Publication Types: Comment Editorial Review

 

8: Am Heart J 1999 Aug;138(2 Pt 2):S158-63

Do new devices add to the results of PTCA in acute myocardial infarction?

Moses J, Moussa I.

Interventional Cardiology, Lenox Hill Hospital, 130 E 77th Street, New York, NY 10021, USA.

Several randomized trials have established that timely mechanical reperfusion with the use of balloon angioplasty is superior to thrombolytic therapy in patients with acute myocardial infarction. Furthermore, recent data from prospective randomized trials suggest that primary stent implantation may further improve the results of balloon angioplasty by reducing the need for repeat interventions at follow-up. The role of IIb-IIIa platelet receptor antagonists as adjunctive therapy to catheter-based coronary interventions in acute myocardial infarction is promising, but the incremental benefit that these agents add to stent implantation awaits the results of dedicated randomized trials. Mechanical thrombolysis or thrombectomy devices may have a role in a minority of patients with large thrombus burden.

Publication Types: Review

 

9: Am Heart J 1999 Aug;138(2 Pt 2):S142-52

Cost-effectiveness of reperfusion strategies.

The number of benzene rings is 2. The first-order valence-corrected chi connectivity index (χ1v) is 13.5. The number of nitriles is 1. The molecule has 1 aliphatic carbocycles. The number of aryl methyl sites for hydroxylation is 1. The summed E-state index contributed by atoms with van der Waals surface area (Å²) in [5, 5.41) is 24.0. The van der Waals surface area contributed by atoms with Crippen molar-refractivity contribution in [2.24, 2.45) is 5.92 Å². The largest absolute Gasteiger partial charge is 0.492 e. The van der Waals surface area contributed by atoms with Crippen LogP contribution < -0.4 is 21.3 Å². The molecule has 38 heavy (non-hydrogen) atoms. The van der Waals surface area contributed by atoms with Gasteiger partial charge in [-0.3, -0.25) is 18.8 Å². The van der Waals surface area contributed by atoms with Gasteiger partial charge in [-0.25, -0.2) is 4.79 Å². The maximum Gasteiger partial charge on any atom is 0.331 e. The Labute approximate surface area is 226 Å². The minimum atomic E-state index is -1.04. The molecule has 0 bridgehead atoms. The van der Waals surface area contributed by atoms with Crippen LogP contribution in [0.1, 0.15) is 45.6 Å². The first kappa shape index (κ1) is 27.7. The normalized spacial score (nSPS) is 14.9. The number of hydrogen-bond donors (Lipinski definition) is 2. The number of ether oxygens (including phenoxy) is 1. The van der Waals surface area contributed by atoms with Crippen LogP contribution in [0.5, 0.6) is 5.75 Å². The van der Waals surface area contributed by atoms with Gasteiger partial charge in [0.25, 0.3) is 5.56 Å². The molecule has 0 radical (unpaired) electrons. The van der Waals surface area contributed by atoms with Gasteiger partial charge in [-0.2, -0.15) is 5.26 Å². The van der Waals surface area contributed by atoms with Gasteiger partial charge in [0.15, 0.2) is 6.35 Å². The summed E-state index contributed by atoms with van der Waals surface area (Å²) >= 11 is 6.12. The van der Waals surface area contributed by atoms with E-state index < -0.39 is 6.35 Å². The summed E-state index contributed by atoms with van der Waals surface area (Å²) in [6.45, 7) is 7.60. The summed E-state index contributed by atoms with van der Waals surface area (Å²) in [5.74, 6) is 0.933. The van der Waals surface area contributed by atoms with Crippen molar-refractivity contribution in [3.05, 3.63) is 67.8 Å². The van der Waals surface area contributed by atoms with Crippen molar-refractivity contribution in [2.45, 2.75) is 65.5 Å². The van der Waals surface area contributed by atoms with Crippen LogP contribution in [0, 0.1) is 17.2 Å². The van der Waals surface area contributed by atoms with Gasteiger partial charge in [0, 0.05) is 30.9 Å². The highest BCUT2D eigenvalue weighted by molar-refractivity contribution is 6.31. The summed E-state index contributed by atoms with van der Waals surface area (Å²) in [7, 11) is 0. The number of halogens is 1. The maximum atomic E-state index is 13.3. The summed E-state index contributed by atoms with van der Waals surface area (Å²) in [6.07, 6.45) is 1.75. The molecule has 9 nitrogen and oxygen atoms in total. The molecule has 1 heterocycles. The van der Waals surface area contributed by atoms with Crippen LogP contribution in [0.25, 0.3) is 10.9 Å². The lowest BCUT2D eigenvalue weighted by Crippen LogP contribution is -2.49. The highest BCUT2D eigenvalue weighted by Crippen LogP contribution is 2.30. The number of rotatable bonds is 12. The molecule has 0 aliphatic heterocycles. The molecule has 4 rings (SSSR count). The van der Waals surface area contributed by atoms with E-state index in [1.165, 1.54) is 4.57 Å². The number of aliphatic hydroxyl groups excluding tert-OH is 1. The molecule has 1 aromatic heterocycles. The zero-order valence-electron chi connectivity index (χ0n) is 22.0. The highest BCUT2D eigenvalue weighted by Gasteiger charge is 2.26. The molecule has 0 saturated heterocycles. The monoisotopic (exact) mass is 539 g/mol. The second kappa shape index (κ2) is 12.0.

Parmley WW.

University of California, 505 Parnassus Avenue, San Francisco, CA 94143-0124, USA.

Reperfusion of acute myocardial infarction has become the standard of management during the first few hours. Cost per year of life saved is one measure of the effectiveness of reperfusion strategies. Estimates of the cost per year of life saved have been approximately $17,000 for streptokinase and percutaneous transluminal coronary angioplasty and approximately $33,000 for tissue plasminogen activator. Assuming that percutaneous transluminal coronary angioplasty is more effective than thrombolysis, we calculated the cost-effectiveness of this strategy in different hospital settings. The estimated costs in hospitals with existing cardiac catheterization laboratories were $11,000 per year of life saved for primary angioplasty and $14,000 for thrombolysis compared with no intervention. In hospitals without catheterization facilities, it would be cost-ineffective to build such laboratories only to treat acute infarction with angioplasty. Preliminary results suggest that stenting may also be cost-effective in association with angioplasty.

Publication Types: Review

 

10: Can J Cardiol 1998 Oct;14(10):1259-66

Technology and application of ultraminiature catheter pressure transducers.

Zimmer HG, Millar HD.

Carl-Ludwig-Institute of Physiology, University of Leipzig, Germany. zimmer@medizin.uni-leipzig.de